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Data sufficiency has a unique question format developed especially for the GMAT. Nobody knows why data sufficiency and not data deficiency or something else; perhaps, cause ETS wanted to check decision making skills or ability to act promptly with unfamiliar questions. We don't know.
What we know, however, are a few traps that DS poses to a test taker. You will learn most of them when you practice, but we feel we need to warn you about them.
Data sufficiency traps
The way answer choices work is the first trap of DS. They seem clear at first, but that's only the tip of the iceberg. What often confuses people is when enough or not. Thus, an answer choice is enough only and only if using the information provided in it, you can get an exact numerical value such as 4, , or similar. However, it is not enough to say that b=a, or to have two values (for example if you have , then is 4 and -4) this is not sufficient, there must be only one value. When one of the statements produces several possible answers (such as 9 and 5 or 3 and -3), the result is undefined.
There are several theories whether the two statements given with the DS question should result in the same numerical answer if either is sufficient. This controversy is illustrated below:
Example 1. Triangle ABC has one angle equal to 90 degrees and AB equal to 5 inches, what is the area of ABC?
i. BC = 4
ii. AC = 12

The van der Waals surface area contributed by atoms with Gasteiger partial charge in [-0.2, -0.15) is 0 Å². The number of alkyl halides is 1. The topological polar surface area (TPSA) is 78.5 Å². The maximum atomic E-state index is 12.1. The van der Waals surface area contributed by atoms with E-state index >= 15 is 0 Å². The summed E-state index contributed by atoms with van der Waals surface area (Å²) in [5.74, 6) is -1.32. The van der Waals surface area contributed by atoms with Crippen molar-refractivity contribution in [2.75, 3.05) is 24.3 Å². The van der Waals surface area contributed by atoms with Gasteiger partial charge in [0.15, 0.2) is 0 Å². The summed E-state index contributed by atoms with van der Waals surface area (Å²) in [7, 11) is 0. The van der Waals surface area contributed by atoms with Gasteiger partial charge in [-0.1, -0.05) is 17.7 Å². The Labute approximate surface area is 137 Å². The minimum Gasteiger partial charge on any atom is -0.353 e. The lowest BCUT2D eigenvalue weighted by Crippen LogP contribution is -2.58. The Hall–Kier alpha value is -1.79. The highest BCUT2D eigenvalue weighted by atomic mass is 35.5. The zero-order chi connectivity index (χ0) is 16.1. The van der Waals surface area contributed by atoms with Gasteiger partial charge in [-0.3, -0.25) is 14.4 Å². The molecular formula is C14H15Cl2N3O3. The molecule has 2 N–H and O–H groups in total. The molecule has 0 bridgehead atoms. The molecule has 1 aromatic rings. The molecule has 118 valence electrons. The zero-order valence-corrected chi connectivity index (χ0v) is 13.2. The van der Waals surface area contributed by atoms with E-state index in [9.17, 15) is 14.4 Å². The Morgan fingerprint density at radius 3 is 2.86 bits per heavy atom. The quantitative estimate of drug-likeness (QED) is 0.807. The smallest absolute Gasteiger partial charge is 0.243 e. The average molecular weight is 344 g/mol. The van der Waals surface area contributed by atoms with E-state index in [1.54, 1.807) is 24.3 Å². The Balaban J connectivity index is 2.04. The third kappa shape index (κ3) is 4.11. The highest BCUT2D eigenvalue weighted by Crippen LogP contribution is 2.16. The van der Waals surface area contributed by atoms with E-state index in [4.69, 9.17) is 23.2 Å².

Apparently both answer choices are sufficient to answer the question, but in two cases, the numeric answer differs. In the first case we get a 3-4-5 triangle and in the second 5-12-13, thus area of ABC1 is 6 and ABC2 is 30. It is still unknown whether this is possible under ETS's regulations or not. I know for sure that some companies ignore this rule, such as Princeton for example. If we are able to say that ETS does not support the idea of getting two different numeric answers on the same DS question, it will become easier to eliminate some answer choices. Please, respond if you encounter an example of this sort.
To solve or not to solve? Every test taker moves through DS cycles. First, when one encounters GMAT, DS seem to be fairly simple and easy to solve. Then, we realize that we don't need to solve and DS becomes the easiest thing in the world. The third step happens when Problem Solving score goes up, and DS stays the same or falls down. Then we get back to solving DS, so the pattern goes like this: solve >> not solve >> solve.
There is a general belief that one should not solve DS since all it asks is enough or not enough to answer. In fact, many textbooks tell not to solve. However, under “do not solve” is implied to do the job of compiling an equation, get it to the final form and stop only when all you have to do is calculations. To get the majority of DS right, you need to solve, but you don't need to calculate. Don't try to solve in your head, use paper, don't stare at the problem trying to hypnotize it. See example below:
Example 2. What is the volume of a box with dimensions , , and ?
At the first glance both statements are needed to answer the question, but when actually attempted, the problem appears solvable. If you did not compile an equation, you did not see that the volume of a body is ; the first statement is enough to answer. Often, ETS will use fractions and they will cancel out, providing you with an answer; always make sure you write down the formula/equation.
Example 3. What is the value of ?
If you solve without a careful look, you will think that since there are two equations and two variables, you will find the solution. Nope. Both statements are masked and appear identical. According to our members, such problems are very common on the real GMAT.